Cerro Gordo County Iowa
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WHEELER, J.H. Vol. II. Pp. 788-89. Lewis Pub. Co. Chicago. 1910


For more than three decades a resident of Mason City, Hans P. Forberg, chief carpenter for the Chicago, Milwaukee & St. Paul Railroad Company, has been actively identified with the advancement of the industrial prosperity of this part of northern Iowa and has gained a position of note among its more worthy and respected citizens. A native of Norway, he was born May 19, 1842, in Trondjhem, a son of Ole and Martha Forberg. When far advanced in years his parents were by him induced to come to America, and having made the dreaded ocean voyage. they located in 1873. in Oshkosh, Wisconsin, where both spent their remaining days, the father dying in 1877, at the age of four score and four years, and the mother, in 1876, aged eighty-one years. Of their four cliildren two are living, as follows: Mrs. Moe of Wisconsin, and Hans P.

Inheriting the natural mechanical tastes of his father, who was a cabinet maker by trade, Hans P. Forberg as a mere child would get up at six o'clock in the morning and work at the bench until time to go to school, and at night hurry home from school to finish the work begun in the morning. Leaving home in 1866, he emigrated to the United States, and for eleven and a half years worked as a cabinet maker and house finisher in Oshkosh, Wisconsin, after which he followed his trade in Milwaukee for two years. In 1869 Mr. Forberg entered the employ of the Chicago, Milwaukee & St. Paul Railroad Company, at Watertown, Wisconsin, working as a carpenter both in the shops and on the road. Transferred to St. Paul, Minnesota, in August, 1871, he took charge of all building operations between St. Paul and LaCrosse, Wisconsin. In May, 1878, he was transferred to Mason City, and in 1882 settled his family here.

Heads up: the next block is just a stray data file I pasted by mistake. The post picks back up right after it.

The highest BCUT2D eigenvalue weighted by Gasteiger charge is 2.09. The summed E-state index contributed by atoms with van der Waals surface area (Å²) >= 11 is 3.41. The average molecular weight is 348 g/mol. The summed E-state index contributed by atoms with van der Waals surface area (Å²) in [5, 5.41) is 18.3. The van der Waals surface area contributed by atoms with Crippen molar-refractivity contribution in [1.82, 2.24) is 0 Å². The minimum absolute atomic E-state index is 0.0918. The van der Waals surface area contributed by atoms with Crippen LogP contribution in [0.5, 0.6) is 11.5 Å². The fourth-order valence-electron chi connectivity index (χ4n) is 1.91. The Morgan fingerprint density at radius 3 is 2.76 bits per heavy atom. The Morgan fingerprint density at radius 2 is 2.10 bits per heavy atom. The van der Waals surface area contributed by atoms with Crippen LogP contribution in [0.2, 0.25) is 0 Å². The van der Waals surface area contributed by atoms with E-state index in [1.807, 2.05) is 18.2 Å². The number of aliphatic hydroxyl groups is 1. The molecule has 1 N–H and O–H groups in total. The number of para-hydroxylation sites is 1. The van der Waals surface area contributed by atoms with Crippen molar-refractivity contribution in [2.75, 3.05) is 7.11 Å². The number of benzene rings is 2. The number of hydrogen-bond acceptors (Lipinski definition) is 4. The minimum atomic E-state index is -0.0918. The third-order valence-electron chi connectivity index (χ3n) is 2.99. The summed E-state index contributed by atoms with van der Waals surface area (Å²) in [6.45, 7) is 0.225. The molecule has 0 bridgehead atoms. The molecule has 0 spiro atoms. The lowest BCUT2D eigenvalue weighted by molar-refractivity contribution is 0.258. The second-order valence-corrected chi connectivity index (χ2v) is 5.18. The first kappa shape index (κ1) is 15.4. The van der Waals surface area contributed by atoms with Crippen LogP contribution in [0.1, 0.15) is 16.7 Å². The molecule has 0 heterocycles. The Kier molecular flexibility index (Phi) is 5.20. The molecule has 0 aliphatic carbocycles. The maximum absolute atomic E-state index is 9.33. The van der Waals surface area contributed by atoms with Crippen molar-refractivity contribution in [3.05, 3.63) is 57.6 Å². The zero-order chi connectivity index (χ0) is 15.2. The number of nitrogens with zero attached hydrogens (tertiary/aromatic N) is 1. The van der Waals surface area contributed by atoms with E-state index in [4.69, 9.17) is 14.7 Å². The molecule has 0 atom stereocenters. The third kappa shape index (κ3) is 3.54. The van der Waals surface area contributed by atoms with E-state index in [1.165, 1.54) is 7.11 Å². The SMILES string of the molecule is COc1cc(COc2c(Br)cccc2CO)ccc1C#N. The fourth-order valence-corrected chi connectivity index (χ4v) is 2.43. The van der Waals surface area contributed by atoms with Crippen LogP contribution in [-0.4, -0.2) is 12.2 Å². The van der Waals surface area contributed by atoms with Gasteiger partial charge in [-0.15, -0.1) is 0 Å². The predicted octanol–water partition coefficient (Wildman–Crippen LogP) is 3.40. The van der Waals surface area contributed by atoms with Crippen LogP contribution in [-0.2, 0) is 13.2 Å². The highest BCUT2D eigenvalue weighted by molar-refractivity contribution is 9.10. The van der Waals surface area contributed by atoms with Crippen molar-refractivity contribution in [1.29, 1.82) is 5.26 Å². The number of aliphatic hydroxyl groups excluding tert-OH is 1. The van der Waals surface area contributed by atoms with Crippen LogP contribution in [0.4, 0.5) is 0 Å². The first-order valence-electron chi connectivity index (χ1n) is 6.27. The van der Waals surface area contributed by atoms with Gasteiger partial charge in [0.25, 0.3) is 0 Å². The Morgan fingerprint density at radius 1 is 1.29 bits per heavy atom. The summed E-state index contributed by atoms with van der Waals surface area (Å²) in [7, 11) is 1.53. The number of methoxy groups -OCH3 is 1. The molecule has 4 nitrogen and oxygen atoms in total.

Continuing with the same company, Mr. Forberg now has full control of all the bridges and buildings on his line of railway between McGregor, Iowa, and Chamberlain, South Dakota. Unable to speak a word of English when he came to this country and with the small sum of two hundred dollars to his name, Mr. Forberg has steadily climbed the ladder of success, his present prosperous condition being due to his own industry, energy and able business management. Politically he is a Republican, and fraternally he is a member of the Knights of Pythias. Religiously he was reared in the Lutheran faith.

Mr. Forberg married. May 15, 1875, Mary Taleson, who was born in Norway, June 2, 1853, and came with her parents, Ole and Synewa Taleson, to Wisconsin in 1855. Her mother died April 18, 1908, aged seventy-nine years, but her father, now eighty years old, is still living in Wisconsin. They reared eight children of whom three are living. Mr. and Mrs. Forberg have two children, Anna, wife of Charles Berger, of Joliet, Illinois, and Clara, wife of Harry Dwyer, of Nashville, Tennessee.

Transcription by Sharon R. Becker, February of 2014



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